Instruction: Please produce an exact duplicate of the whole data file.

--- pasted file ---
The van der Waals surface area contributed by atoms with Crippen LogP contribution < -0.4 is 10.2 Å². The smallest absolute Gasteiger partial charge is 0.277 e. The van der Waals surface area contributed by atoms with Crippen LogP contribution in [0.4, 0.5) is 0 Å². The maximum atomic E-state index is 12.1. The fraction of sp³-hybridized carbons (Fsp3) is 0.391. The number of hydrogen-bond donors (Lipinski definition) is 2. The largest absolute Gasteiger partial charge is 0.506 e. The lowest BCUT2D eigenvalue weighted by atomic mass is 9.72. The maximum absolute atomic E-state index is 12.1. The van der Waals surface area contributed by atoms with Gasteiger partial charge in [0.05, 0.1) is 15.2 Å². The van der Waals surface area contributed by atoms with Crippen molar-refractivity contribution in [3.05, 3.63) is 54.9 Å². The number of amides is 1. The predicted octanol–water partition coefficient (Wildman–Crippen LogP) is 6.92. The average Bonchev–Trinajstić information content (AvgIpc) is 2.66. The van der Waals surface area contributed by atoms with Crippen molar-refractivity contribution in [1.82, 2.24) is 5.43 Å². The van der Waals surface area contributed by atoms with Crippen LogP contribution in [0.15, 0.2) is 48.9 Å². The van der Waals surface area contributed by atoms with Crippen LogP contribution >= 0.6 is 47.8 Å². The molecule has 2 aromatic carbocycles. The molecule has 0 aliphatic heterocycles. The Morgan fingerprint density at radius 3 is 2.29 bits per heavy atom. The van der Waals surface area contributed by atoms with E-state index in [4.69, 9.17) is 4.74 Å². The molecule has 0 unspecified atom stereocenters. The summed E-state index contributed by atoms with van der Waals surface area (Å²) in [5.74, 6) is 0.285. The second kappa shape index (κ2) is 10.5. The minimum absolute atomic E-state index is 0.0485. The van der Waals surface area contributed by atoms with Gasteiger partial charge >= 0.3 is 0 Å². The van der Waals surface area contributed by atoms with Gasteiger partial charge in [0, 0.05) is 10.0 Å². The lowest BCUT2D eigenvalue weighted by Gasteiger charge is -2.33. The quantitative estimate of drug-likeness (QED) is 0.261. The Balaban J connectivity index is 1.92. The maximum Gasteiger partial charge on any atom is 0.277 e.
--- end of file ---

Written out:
The van der Waals surface area contributed by atoms with Crippen LogP contribution < -0.4 is 10.2 Å². The smallest absolute Gasteiger partial charge is 0.277 e. The van der Waals surface area contributed by atoms with Crippen LogP contribution in [0.4, 0.5) is 0 Å². The maximum atomic E-state index is 12.1. The fraction of sp³-hybridized carbons (Fsp3) is 0.391. The number of hydrogen-bond donors (Lipinski definition) is 2. The largest absolute Gasteiger partial charge is 0.506 e. The lowest BCUT2D eigenvalue weighted by atomic mass is 9.72. The maximum absolute atomic E-state index is 12.1. The van der Waals surface area contributed by atoms with Gasteiger partial charge in [0.05, 0.1) is 15.2 Å². The van der Waals surface area contributed by atoms with Crippen molar-refractivity contribution in [3.05, 3.63) is 54.9 Å². The number of amides is 1. The predicted octanol–water partition coefficient (Wildman–Crippen LogP) is 6.92. The average Bonchev–Trinajstić information content (AvgIpc) is 2.66. The van der Waals surface area contributed by atoms with Crippen molar-refractivity contribution in [1.82, 2.24) is 5.43 Å². The van der Waals surface area contributed by atoms with Crippen LogP contribution in [0.15, 0.2) is 48.9 Å². The van der Waals surface area contributed by atoms with Crippen LogP contribution >= 0.6 is 47.8 Å². The molecule has 2 aromatic carbocycles. The molecule has 0 aliphatic heterocycles. The Morgan fingerprint density at radius 3 is 2.29 bits per heavy atom. The van der Waals surface area contributed by atoms with E-state index in [4.69, 9.17) is 4.74 Å². The molecule has 0 unspecified atom stereocenters. The summed E-state index contributed by atoms with van der Waals surface area (Å²) in [5.74, 6) is 0.285. The second kappa shape index (κ2) is 10.5. The minimum absolute atomic E-state index is 0.0485. The van der Waals surface area contributed by atoms with Gasteiger partial charge >= 0.3 is 0 Å². The van der Waals surface area contributed by atoms with Gasteiger partial charge in [0, 0.05) is 10.0 Å². The lowest BCUT2D eigenvalue weighted by Gasteiger charge is -2.33. The quantitative estimate of drug-likeness (QED) is 0.261. The Balaban J connectivity index is 1.92. The maximum Gasteiger partial charge on any atom is 0.277 e.